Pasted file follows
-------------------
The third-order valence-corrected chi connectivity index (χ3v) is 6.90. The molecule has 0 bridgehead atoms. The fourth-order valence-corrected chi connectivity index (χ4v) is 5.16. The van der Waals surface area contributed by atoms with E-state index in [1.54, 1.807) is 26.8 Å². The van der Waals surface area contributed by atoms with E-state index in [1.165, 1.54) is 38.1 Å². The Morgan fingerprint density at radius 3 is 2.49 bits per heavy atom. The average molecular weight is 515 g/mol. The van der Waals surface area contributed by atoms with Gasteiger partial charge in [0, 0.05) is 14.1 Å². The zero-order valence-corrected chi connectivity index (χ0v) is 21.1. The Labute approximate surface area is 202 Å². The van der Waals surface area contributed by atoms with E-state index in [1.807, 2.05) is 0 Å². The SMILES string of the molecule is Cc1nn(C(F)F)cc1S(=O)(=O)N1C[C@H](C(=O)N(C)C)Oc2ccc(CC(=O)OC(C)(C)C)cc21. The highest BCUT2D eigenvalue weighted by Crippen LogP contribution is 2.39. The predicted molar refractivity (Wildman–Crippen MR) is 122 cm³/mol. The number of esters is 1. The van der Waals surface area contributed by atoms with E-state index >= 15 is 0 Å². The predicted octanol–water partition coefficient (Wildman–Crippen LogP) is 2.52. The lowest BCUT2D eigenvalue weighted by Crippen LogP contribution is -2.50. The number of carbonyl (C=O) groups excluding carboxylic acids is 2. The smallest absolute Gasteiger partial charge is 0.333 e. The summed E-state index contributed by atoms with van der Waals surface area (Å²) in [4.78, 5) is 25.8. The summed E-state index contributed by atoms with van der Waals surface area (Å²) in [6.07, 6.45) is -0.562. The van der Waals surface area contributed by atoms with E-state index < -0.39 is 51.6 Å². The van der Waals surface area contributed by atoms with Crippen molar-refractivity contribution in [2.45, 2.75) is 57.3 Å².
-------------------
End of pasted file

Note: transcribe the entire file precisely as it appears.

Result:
The third-order valence-corrected chi connectivity index (χ3v) is 6.90. The molecule has 0 bridgehead atoms. The fourth-order valence-corrected chi connectivity index (χ4v) is 5.16. The van der Waals surface area contributed by atoms with E-state index in [1.54, 1.807) is 26.8 Å². The van der Waals surface area contributed by atoms with E-state index in [1.165, 1.54) is 38.1 Å². The Morgan fingerprint density at radius 3 is 2.49 bits per heavy atom. The average molecular weight is 515 g/mol. The van der Waals surface area contributed by atoms with Gasteiger partial charge in [0, 0.05) is 14.1 Å². The zero-order valence-corrected chi connectivity index (χ0v) is 21.1. The Labute approximate surface area is 202 Å². The van der Waals surface area contributed by atoms with E-state index in [1.807, 2.05) is 0 Å². The SMILES string of the molecule is Cc1nn(C(F)F)cc1S(=O)(=O)N1C[C@H](C(=O)N(C)C)Oc2ccc(CC(=O)OC(C)(C)C)cc21. The highest BCUT2D eigenvalue weighted by Crippen LogP contribution is 2.39. The predicted molar refractivity (Wildman–Crippen MR) is 122 cm³/mol. The number of esters is 1. The van der Waals surface area contributed by atoms with E-state index >= 15 is 0 Å². The predicted octanol–water partition coefficient (Wildman–Crippen LogP) is 2.52. The lowest BCUT2D eigenvalue weighted by Crippen LogP contribution is -2.50. The number of carbonyl (C=O) groups excluding carboxylic acids is 2. The smallest absolute Gasteiger partial charge is 0.333 e. The summed E-state index contributed by atoms with van der Waals surface area (Å²) in [4.78, 5) is 25.8. The summed E-state index contributed by atoms with van der Waals surface area (Å²) in [6.07, 6.45) is -0.562. The van der Waals surface area contributed by atoms with E-state index < -0.39 is 51.6 Å². The van der Waals surface area contributed by atoms with Crippen molar-refractivity contribution in [2.45, 2.75) is 57.3 Å².